It is a security/privacy edition of DLTJ Thursday Threads this week. First a link to a 3-page PDF that talks about the use of password managers to keep all of your internet passwords unique and strong. Next a story about how the W3C standards body is looking at standardizing digital rights management for browser content. And finally, a story about a site that one personal data broker put up that gives you a glimpse of what they know about you.
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A Plug for Password Managers
One solution people often use is to write all their passwords down on a piece of paper, or even worse, write them down and then stick them on their computer monitor. (Ever look in the windows of closed office buildings and seeing monitors plastered with stickies?) This is poor security, as other people can find and read your passwords, especially if you travel and lose them or have them stolen. Instead, what we need is a solution that securely stores all of your passwords in a single location. Even better would be a computer program that simplifies the whole process by automatically retrieving your passwords and logging into websites and applications for you. Better still would be a program that could also generate strong passwords, and perhaps even store other confidential information such as your credit cards. Fortunately such a solution exists: it is called a password manager (or sometimes a password vault).– Password Managers, OUCH! Security Awareness Newsletter, October 2013
Hardly a month goes by without word of a breach of customer information at a major online site. (This month is was Adobe Systems with 2.9 million accounts compromised.) Not convinced? See this “World's Biggest Data Breaches & Hacks” interactive infographic (via VentureBeat). The biggest problem is not necessarily that the passwords were stolen. The biggest problem isn’t necessarily that once the passwords are taken from the site they become easier to crack. No, the biggest problem is reuse of passwords — if the password you used for your Adobe account is the same as the password for your bank account, you’ve just simplified the crook’s efforts to get into your bank. The conventional wisdom is to use a unique, long, random password (14 characters of mixed case letters plus numbers and special symbols) for each site. No one can hope to remember those kind of unique passwords across the various sites most people use, and that is where a password manager comes in. With one very strong password you can keep safe all of the other passwords to internet sites. This 3-page PDF talks about how to do it. My favorite is LastPass, but there are others out there as well.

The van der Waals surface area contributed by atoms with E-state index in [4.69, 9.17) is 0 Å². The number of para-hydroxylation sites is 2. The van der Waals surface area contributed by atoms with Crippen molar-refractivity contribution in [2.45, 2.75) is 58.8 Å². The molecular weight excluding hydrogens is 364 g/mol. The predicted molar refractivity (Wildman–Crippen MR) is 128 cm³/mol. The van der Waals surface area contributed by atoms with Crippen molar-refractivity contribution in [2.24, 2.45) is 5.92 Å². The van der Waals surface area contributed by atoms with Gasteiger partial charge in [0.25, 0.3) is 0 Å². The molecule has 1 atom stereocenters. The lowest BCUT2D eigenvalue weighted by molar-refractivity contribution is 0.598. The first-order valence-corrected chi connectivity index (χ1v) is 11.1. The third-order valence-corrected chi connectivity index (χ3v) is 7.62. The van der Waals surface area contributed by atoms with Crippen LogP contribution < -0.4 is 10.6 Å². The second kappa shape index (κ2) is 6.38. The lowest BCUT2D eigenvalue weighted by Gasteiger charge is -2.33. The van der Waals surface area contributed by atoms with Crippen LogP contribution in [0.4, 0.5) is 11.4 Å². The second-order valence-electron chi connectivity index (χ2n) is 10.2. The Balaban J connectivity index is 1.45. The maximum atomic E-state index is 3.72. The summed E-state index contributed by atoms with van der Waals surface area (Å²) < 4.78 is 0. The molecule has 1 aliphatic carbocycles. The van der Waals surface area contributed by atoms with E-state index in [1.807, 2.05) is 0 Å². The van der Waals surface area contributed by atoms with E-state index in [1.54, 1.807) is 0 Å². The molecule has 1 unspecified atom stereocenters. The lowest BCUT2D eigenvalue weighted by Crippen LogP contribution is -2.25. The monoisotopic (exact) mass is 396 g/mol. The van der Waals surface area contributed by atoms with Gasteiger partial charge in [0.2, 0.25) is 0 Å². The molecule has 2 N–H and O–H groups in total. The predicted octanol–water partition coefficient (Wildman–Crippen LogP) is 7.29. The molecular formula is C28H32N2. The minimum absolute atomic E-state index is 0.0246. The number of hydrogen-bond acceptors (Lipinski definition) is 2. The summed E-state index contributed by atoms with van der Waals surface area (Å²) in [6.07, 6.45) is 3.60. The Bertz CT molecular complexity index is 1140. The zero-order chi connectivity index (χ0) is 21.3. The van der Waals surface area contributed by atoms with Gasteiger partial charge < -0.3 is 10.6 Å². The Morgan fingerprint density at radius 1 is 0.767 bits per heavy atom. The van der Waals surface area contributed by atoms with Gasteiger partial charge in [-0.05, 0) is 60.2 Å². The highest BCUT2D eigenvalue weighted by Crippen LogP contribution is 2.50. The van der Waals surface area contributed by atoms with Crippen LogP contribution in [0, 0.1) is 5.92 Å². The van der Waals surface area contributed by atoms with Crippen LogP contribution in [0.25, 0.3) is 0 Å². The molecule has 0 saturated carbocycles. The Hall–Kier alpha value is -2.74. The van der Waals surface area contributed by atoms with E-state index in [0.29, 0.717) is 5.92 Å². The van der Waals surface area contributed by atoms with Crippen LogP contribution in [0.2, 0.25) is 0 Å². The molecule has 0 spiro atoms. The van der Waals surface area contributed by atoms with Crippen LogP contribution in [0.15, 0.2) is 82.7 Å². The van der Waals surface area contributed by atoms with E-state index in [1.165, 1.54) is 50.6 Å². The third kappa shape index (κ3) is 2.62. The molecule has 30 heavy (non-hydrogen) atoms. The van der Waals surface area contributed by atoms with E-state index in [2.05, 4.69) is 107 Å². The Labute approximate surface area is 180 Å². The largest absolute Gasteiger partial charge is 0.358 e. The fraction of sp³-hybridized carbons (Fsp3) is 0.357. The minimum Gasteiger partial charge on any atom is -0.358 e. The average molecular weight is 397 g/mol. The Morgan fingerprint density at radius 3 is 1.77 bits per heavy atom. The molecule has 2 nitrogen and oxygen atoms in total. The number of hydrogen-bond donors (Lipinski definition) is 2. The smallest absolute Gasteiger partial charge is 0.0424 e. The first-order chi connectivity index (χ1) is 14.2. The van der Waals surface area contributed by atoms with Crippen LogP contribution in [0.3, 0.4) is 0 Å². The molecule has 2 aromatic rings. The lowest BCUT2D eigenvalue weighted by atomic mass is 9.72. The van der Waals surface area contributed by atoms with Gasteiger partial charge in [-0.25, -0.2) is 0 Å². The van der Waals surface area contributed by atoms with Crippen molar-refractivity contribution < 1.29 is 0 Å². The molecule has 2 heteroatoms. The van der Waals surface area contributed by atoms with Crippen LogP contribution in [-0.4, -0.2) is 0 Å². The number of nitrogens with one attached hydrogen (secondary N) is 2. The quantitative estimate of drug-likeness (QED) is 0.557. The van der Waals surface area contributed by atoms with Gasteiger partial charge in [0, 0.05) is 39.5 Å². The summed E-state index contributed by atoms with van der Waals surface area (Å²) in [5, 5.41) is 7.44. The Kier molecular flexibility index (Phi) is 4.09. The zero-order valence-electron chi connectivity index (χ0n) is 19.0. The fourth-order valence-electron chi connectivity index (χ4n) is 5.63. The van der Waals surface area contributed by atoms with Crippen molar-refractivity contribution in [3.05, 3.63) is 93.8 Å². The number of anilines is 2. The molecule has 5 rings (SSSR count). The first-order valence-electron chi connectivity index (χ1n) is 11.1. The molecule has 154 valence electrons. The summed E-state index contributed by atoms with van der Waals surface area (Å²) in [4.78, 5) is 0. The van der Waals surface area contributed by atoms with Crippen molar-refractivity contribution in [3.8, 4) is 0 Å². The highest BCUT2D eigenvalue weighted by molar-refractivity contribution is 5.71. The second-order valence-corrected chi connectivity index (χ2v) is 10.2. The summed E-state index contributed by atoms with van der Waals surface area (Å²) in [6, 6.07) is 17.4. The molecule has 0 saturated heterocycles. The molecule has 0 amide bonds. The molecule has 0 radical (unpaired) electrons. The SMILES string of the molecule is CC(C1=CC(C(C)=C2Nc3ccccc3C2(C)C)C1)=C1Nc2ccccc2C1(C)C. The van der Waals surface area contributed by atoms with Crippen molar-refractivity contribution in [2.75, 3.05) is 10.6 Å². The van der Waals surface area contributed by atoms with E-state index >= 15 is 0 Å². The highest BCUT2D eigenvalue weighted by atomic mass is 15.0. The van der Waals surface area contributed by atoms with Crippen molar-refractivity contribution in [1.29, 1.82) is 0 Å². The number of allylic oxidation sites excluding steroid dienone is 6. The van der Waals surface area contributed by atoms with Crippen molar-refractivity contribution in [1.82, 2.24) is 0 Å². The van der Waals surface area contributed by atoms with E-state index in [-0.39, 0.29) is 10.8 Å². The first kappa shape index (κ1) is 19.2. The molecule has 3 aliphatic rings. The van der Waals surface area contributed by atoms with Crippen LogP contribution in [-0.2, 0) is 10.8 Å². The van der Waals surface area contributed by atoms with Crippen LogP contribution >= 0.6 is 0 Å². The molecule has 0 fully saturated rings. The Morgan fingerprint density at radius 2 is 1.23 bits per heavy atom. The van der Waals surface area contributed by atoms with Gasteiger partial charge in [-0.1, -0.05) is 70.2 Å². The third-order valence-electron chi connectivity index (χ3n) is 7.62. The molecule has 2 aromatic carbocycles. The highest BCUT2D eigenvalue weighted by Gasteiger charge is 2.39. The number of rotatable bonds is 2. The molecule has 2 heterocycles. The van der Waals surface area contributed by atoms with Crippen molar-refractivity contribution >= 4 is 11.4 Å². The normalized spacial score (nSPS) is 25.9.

Digital Rights Management Coming to Your Browser
Here’s the bad news: the World Wide Web Consortium is going ahead with its plan to add DRM to HTML5, setting the stage for browsers that are designed to disobey their owners and to keep secrets from them so they can’t be forced to do as they’re told. Here’s the (much) worse news: the decision to go forward with the project of standardizing DRM for the Web came from Tim Berners-Lee himself, who seems to have bought into the lie that Hollywood will abandon the Web and move somewhere else (AOL?) if they don’t get to redesign the open Internet to suit their latest profit-maximization scheme.– W3C green-lights adding DRM to the Web's standards, says it's OK for your browser to say "I can't let you do that, Dave", by Cory Doctorow, Boing Boing, October 2, 2013
It is difficult to see how this ends well. If the content owners exert more control over content flowing through browsers it will become harder to exercise fair use rights on that content. I have some sympathy for rights holders, but only about as far as I can throw the corporate headquarters of some of them.
What the Internet’s Advertisers Know About You
The Acxiom Corporation, a marketing technology company that has amassed details on the household makeup, financial means, shopping preferences and leisure pursuits of a majority of adults in the United States, … is embarking on a novel public relations strategy: openness. On Wednesday, it plans to unveil a free Web site where United States consumers can view some of the information the company has collected about them… The data on the site, called AbouttheData.com, includes biographical facts, like education level, marital status and number of children in a household; homeownership status, including mortgage amount and property size; vehicle details, like the make, model and year; and economic data, like whether a household member is an active investor with a portfolio greater than $150,000. Also available will be the consumer’s recent purchase categories, like plus-size clothing or sports products; and household interests like golf, dogs, text-messaging, cholesterol-related products or charities.
Now you have a chance to see how accurate the profiling of you is. I’d give it a grade of C- for me. It had the easy stuff — home data, which was based on my address. It knew my birthdate because that was a required field. Other details were not so correct: marital status, age of children, vehicles, household purchase data, and other fields were pretty far off. Quite honestly, I’m pretty proud that what they think they know about me isn’t all that accurate. I take that to mean that they have very little and/or very inconsistent data about me. If you look up your profile at AbouttheData.com, let me know how accurate you thought it was in this post’s comments.